Hackathons require participants to work as small teams to achieve their coding or development project goals. Whether participants enter events alone or as part of a team, they must communicate with other team members to be in with a chance of winning. This enhances teamwork skills that are valuable for a multitude of daily tasks, especially in the workplace. Participating in hackathons allows participants to show potential employers that they can communicate well within a team, which is an undeniably beneficial skill for potential employees.
Top projects win prizes
Hackathon enthusiasts go head-to-head to produce a working app or creative solutions to a problem. But one of the most attractive motivations for entering into hackathons is to win a prize. The inaugural Klaymakers22 web3 hackathon, held by the Klaytn Foundation, saw nineteen teams win over US $1 million in cash prizes, as well as other grant and incubation opportunities. The host also provided free business and technical workshops to its total 22,948 attendees, and six bounty challenges sponsored by various hackathon partners.
Aside from winning cash prizes and mentorship, entire apps or even companies have been born during hackathons and have gone on to receive millions of dollars in funding. Group chat service GroupMe, which was acquired by Skype within a year of starting, began as a hackathon project. Hackathons inspire creative projects and give developers the recognition needed to succeed in the tech world.
What to look for in a hackathon
Not all hackathons are made equal. The best and most beneficial hackathons include the following qualities.
Hackathon hosts should set clear project goals for participants to include in their projects. Not providing clear guidance will confuse and hinder projects, causing frustration among participants. Project goals should be attainable and let participants solve at least part of the problem rather than being impossible riddles that are impossible to complete. Participants should leave hackathons with a sense of achievement and anticipation for the next event, not deflation over unfinished projects.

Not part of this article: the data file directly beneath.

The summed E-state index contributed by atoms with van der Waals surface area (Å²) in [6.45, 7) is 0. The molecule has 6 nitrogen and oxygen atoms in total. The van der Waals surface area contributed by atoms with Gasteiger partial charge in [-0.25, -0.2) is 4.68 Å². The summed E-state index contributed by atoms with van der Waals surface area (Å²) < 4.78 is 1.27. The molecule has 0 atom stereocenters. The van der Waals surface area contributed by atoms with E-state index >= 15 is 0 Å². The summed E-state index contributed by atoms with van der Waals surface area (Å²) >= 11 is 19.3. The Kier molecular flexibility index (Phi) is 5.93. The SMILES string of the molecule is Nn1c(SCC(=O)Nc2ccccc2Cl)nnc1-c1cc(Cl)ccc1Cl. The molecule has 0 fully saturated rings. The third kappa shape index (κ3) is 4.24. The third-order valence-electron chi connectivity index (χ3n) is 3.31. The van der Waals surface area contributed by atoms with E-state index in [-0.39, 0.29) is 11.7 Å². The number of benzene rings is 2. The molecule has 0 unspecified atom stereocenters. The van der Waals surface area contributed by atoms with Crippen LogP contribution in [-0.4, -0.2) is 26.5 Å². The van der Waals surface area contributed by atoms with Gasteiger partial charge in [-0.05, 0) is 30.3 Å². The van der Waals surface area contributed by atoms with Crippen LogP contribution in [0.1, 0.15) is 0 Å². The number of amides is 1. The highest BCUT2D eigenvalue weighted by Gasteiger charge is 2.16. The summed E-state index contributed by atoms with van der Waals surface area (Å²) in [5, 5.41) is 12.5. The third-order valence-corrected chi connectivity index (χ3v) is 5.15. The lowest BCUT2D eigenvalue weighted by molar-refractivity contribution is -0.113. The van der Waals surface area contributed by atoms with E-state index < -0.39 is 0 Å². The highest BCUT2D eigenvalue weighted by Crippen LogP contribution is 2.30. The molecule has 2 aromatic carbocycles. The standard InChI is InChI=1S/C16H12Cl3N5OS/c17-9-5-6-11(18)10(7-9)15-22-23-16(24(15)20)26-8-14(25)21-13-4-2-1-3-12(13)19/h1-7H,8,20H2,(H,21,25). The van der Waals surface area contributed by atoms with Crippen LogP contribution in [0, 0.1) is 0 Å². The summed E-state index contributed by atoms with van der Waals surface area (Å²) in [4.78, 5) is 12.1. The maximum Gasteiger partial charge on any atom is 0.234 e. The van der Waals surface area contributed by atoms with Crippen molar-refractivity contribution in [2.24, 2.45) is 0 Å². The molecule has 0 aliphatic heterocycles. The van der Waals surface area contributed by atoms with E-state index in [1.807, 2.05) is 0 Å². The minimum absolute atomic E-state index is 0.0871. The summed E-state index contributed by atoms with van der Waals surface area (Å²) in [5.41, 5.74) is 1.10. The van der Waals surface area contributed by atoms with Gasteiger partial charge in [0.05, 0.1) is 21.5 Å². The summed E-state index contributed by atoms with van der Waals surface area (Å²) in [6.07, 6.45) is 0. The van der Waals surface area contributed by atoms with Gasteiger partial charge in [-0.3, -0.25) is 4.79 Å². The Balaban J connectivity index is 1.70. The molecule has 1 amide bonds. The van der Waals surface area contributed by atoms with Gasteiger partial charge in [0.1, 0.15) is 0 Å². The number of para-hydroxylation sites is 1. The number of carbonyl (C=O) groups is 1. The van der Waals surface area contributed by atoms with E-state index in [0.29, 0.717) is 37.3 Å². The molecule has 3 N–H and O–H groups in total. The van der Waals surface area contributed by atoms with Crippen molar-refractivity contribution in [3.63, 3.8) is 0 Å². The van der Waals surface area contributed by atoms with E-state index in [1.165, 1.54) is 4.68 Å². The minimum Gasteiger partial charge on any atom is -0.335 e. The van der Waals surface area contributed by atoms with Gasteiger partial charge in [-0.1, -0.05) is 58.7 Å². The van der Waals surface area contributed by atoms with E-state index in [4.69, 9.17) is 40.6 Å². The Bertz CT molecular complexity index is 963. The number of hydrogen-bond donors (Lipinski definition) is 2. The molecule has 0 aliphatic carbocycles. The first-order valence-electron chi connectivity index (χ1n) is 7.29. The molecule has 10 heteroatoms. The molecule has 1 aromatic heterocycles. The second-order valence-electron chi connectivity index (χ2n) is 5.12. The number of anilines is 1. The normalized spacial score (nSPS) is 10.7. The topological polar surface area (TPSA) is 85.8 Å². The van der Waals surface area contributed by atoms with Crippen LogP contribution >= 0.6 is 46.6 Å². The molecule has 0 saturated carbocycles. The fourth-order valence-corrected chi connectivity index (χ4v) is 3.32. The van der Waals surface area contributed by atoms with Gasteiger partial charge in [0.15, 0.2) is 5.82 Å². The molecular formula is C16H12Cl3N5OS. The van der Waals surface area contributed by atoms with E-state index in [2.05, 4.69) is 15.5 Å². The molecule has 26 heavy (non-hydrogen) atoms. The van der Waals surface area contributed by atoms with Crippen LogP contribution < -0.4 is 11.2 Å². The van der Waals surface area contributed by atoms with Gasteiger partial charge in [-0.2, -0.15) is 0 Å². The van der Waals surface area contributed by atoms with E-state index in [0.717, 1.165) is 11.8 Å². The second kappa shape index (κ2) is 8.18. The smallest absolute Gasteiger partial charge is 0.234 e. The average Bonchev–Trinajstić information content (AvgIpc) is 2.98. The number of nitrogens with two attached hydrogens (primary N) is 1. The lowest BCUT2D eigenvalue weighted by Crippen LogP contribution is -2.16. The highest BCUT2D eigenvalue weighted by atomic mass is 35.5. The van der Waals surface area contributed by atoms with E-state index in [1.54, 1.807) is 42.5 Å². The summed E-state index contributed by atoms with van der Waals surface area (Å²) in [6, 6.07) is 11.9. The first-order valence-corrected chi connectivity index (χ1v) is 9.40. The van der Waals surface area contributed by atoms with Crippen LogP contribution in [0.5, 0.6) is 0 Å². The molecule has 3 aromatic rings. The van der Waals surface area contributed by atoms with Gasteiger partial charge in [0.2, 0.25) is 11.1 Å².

Regardless of whether organizers are planning an offline or online hackathon, recruiting sponsors is crucial to give the event credibility. Furthermore, recruiting industry sponsors helps cover some event costs and they may even offer mentorship or prizes. In return, most sponsors will expect some advertising space at the event or even permission to scout potential employees from the pool of hackathon participants.
How do I find suitable Hackathons?
Companies usually announce future hackathon events on their website or social media pages. It is wise to sign up for company newsletters to avoid missing out on potential events. Furthermore, becoming part of coding groups on social media is a great way to stay informed of future events. Searching event websites like Eventbrite or Devpost is a convenient way to search for planned hackathons that suit a range of abilities. If all else fails, entering hackathons near me into a search engine is a surefire way to locate upcoming hackathons.
Whether you are a seasoned hackathon enthusiast or a coding newbie, hackathons are great ways to meet new people, brainstorm new projects, and even bring them to life through a working app or company. Hackathons offer more than just cash prizes — they allow participants to boost creativity and enhance their teamwork and communication skills. Moreover, those just embarking on their coding or development career can use hackathons to gain experience and meet mentors or company owners willing to help them get started in the industry. Hackathons can be long and tiring, lasting entire weekends without any breaks, but they offer valuable awards and remain popular today. Those interested in attending a hackathon can search for specialized forums or local events to get involved.
Jeni is a translator and writer based in Taiwan. She is passionate about business development and loves helping companies enter international markets. She is fluent in English, German, and Mandarin Chinese, and combines these with her industry experience to provide practical market entry solutions.